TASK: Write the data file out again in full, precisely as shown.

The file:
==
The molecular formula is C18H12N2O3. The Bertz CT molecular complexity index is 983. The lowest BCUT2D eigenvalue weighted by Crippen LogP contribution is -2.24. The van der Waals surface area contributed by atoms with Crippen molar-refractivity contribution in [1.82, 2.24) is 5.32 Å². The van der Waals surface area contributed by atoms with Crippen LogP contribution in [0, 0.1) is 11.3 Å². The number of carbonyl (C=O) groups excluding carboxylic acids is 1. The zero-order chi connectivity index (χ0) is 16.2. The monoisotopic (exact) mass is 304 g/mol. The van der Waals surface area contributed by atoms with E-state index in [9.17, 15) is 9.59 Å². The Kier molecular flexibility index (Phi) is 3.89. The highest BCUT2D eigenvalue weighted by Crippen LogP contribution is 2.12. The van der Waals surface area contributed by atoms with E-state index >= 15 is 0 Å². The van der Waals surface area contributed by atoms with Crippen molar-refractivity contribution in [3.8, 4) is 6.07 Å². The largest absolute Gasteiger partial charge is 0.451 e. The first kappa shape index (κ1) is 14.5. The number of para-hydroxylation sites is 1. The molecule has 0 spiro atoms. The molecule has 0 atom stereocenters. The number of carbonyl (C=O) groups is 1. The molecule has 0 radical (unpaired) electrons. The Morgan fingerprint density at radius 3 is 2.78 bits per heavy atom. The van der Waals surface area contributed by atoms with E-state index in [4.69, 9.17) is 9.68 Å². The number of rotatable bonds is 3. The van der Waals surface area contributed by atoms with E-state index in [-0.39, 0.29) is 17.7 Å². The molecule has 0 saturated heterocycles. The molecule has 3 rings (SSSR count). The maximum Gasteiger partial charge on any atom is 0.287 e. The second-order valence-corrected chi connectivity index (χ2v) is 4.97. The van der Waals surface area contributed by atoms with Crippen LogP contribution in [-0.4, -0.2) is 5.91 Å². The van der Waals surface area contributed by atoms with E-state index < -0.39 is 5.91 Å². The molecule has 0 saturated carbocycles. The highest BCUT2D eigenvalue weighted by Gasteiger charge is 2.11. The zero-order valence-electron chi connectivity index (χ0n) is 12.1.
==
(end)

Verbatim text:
The molecular formula is C18H12N2O3. The Bertz CT molecular complexity index is 983. The lowest BCUT2D eigenvalue weighted by Crippen LogP contribution is -2.24. The van der Waals surface area contributed by atoms with Crippen molar-refractivity contribution in [1.82, 2.24) is 5.32 Å². The van der Waals surface area contributed by atoms with Crippen LogP contribution in [0, 0.1) is 11.3 Å². The number of carbonyl (C=O) groups excluding carboxylic acids is 1. The zero-order chi connectivity index (χ0) is 16.2. The monoisotopic (exact) mass is 304 g/mol. The van der Waals surface area contributed by atoms with E-state index in [9.17, 15) is 9.59 Å². The Kier molecular flexibility index (Phi) is 3.89. The highest BCUT2D eigenvalue weighted by Crippen LogP contribution is 2.12. The van der Waals surface area contributed by atoms with E-state index >= 15 is 0 Å². The van der Waals surface area contributed by atoms with Crippen molar-refractivity contribution in [3.8, 4) is 6.07 Å². The largest absolute Gasteiger partial charge is 0.451 e. The first kappa shape index (κ1) is 14.5. The number of para-hydroxylation sites is 1. The molecule has 0 spiro atoms. The molecule has 0 atom stereocenters. The number of carbonyl (C=O) groups is 1. The molecule has 0 radical (unpaired) electrons. The Morgan fingerprint density at radius 3 is 2.78 bits per heavy atom. The van der Waals surface area contributed by atoms with E-state index in [4.69, 9.17) is 9.68 Å². The number of rotatable bonds is 3. The van der Waals surface area contributed by atoms with E-state index in [-0.39, 0.29) is 17.7 Å². The molecule has 0 saturated heterocycles. The molecule has 3 rings (SSSR count). The maximum Gasteiger partial charge on any atom is 0.287 e. The second-order valence-corrected chi connectivity index (χ2v) is 4.97. The van der Waals surface area contributed by atoms with Crippen LogP contribution in [-0.4, -0.2) is 5.91 Å². The van der Waals surface area contributed by atoms with E-state index < -0.39 is 5.91 Å². The molecule has 0 saturated carbocycles. The highest BCUT2D eigenvalue weighted by Gasteiger charge is 2.11. The zero-order valence-electron chi connectivity index (χ0n) is 12.1.